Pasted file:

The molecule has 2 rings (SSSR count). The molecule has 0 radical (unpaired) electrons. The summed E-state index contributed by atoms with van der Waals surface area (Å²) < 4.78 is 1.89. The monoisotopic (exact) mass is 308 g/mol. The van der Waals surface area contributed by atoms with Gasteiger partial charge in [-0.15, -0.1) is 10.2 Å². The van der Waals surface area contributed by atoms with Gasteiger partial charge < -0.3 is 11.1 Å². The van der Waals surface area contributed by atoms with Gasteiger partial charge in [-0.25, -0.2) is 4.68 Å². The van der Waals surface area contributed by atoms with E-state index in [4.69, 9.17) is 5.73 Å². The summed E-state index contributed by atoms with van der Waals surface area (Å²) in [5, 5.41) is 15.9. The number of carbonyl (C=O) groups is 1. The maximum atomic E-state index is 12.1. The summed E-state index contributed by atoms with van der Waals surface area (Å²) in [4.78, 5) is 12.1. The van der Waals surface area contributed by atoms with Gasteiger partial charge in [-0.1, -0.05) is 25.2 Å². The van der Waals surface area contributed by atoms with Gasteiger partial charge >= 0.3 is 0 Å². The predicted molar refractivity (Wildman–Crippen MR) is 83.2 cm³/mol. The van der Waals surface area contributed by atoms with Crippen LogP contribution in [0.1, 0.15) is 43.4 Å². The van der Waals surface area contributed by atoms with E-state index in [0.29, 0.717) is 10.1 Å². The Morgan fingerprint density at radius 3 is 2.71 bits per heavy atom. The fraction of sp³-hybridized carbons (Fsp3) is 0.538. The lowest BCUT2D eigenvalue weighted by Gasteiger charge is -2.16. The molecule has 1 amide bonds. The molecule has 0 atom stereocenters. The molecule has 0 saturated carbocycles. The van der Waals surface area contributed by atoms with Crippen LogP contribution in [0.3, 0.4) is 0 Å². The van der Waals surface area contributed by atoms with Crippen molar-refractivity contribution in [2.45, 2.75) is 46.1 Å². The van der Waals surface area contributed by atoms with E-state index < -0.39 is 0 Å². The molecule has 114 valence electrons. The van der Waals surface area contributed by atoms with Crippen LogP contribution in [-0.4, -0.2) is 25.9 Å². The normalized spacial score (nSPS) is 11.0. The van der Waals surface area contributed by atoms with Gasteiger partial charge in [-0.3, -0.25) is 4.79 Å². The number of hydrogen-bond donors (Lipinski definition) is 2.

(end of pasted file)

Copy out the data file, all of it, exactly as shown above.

The molecule has 2 rings (SSSR count). The molecule has 0 radical (unpaired) electrons. The summed E-state index contributed by atoms with van der Waals surface area (Å²) < 4.78 is 1.89. The monoisotopic (exact) mass is 308 g/mol. The van der Waals surface area contributed by atoms with Gasteiger partial charge in [-0.15, -0.1) is 10.2 Å². The van der Waals surface area contributed by atoms with Gasteiger partial charge < -0.3 is 11.1 Å². The van der Waals surface area contributed by atoms with Gasteiger partial charge in [-0.25, -0.2) is 4.68 Å². The van der Waals surface area contributed by atoms with E-state index in [4.69, 9.17) is 5.73 Å². The summed E-state index contributed by atoms with van der Waals surface area (Å²) in [5, 5.41) is 15.9. The number of carbonyl (C=O) groups is 1. The maximum atomic E-state index is 12.1. The summed E-state index contributed by atoms with van der Waals surface area (Å²) in [4.78, 5) is 12.1. The van der Waals surface area contributed by atoms with Gasteiger partial charge in [-0.1, -0.05) is 25.2 Å². The van der Waals surface area contributed by atoms with Gasteiger partial charge >= 0.3 is 0 Å². The predicted molar refractivity (Wildman–Crippen MR) is 83.2 cm³/mol. The van der Waals surface area contributed by atoms with Crippen LogP contribution in [0.1, 0.15) is 43.4 Å². The van der Waals surface area contributed by atoms with E-state index in [0.29, 0.717) is 10.1 Å². The Morgan fingerprint density at radius 3 is 2.71 bits per heavy atom. The fraction of sp³-hybridized carbons (Fsp3) is 0.538. The lowest BCUT2D eigenvalue weighted by Gasteiger charge is -2.16. The molecule has 1 amide bonds. The molecule has 0 atom stereocenters. The molecule has 0 saturated carbocycles. The van der Waals surface area contributed by atoms with Crippen LogP contribution in [0.3, 0.4) is 0 Å². The van der Waals surface area contributed by atoms with Crippen molar-refractivity contribution in [2.45, 2.75) is 46.1 Å². The van der Waals surface area contributed by atoms with E-state index < -0.39 is 0 Å². The molecule has 114 valence electrons. The van der Waals surface area contributed by atoms with Crippen LogP contribution in [-0.4, -0.2) is 25.9 Å². The normalized spacial score (nSPS) is 11.0. The van der Waals surface area contributed by atoms with Gasteiger partial charge in [-0.3, -0.25) is 4.79 Å². The number of hydrogen-bond donors (Lipinski definition) is 2.